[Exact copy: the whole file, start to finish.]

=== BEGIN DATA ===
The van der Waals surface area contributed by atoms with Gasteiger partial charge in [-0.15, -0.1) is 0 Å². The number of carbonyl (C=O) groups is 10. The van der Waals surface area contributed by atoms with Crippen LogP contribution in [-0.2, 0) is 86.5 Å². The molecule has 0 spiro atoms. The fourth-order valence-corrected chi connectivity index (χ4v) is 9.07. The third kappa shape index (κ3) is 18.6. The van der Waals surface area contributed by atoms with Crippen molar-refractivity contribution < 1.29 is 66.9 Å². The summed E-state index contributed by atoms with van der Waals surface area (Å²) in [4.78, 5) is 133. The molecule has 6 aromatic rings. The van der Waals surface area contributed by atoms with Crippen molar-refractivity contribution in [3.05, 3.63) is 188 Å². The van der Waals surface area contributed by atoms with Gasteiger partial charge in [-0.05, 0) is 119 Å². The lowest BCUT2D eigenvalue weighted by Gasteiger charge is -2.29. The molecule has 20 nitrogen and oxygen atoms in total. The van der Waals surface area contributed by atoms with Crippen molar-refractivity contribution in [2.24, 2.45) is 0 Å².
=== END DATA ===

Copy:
The van der Waals surface area contributed by atoms with Gasteiger partial charge in [-0.15, -0.1) is 0 Å². The number of carbonyl (C=O) groups is 10. The van der Waals surface area contributed by atoms with Crippen LogP contribution in [-0.2, 0) is 86.5 Å². The molecule has 0 spiro atoms. The fourth-order valence-corrected chi connectivity index (χ4v) is 9.07. The third kappa shape index (κ3) is 18.6. The van der Waals surface area contributed by atoms with Crippen molar-refractivity contribution < 1.29 is 66.9 Å². The summed E-state index contributed by atoms with van der Waals surface area (Å²) in [4.78, 5) is 133. The molecule has 6 aromatic rings. The van der Waals surface area contributed by atoms with Crippen molar-refractivity contribution in [3.05, 3.63) is 188 Å². The van der Waals surface area contributed by atoms with Gasteiger partial charge in [-0.05, 0) is 119 Å². The lowest BCUT2D eigenvalue weighted by Gasteiger charge is -2.29. The molecule has 20 nitrogen and oxygen atoms in total. The van der Waals surface area contributed by atoms with Crippen molar-refractivity contribution in [2.24, 2.45) is 0 Å².